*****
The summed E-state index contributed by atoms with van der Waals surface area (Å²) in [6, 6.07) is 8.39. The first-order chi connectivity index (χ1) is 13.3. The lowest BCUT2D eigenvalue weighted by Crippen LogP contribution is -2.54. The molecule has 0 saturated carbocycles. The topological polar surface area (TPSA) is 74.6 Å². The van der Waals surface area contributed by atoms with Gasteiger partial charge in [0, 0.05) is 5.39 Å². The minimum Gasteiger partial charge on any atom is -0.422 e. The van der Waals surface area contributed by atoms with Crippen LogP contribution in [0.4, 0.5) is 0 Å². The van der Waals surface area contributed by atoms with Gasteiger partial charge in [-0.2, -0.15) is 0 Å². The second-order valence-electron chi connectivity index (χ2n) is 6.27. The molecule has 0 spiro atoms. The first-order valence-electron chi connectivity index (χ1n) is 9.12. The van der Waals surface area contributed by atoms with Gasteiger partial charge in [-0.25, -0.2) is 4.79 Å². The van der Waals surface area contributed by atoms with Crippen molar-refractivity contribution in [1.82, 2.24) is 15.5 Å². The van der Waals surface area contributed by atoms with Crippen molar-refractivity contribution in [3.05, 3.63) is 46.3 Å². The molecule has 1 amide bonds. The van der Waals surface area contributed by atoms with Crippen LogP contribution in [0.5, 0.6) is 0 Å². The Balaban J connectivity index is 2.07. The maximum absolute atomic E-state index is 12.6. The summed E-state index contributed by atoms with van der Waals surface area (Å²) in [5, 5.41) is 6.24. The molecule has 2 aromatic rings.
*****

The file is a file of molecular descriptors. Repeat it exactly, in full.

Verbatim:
The summed E-state index contributed by atoms with van der Waals surface area (Å²) in [6, 6.07) is 8.39. The first-order chi connectivity index (χ1) is 13.3. The lowest BCUT2D eigenvalue weighted by Crippen LogP contribution is -2.54. The molecule has 0 saturated carbocycles. The topological polar surface area (TPSA) is 74.6 Å². The van der Waals surface area contributed by atoms with Gasteiger partial charge in [0, 0.05) is 5.39 Å². The minimum Gasteiger partial charge on any atom is -0.422 e. The van der Waals surface area contributed by atoms with Crippen LogP contribution in [0.4, 0.5) is 0 Å². The van der Waals surface area contributed by atoms with Gasteiger partial charge in [-0.2, -0.15) is 0 Å². The second-order valence-electron chi connectivity index (χ2n) is 6.27. The molecule has 0 spiro atoms. The first-order valence-electron chi connectivity index (χ1n) is 9.12. The van der Waals surface area contributed by atoms with Gasteiger partial charge in [-0.25, -0.2) is 4.79 Å². The van der Waals surface area contributed by atoms with Crippen molar-refractivity contribution in [1.82, 2.24) is 15.5 Å². The van der Waals surface area contributed by atoms with Crippen molar-refractivity contribution in [3.05, 3.63) is 46.3 Å². The molecule has 1 amide bonds. The van der Waals surface area contributed by atoms with Crippen LogP contribution in [0.5, 0.6) is 0 Å². The Balaban J connectivity index is 2.07. The maximum absolute atomic E-state index is 12.6. The summed E-state index contributed by atoms with van der Waals surface area (Å²) in [5, 5.41) is 6.24. The molecule has 2 aromatic rings.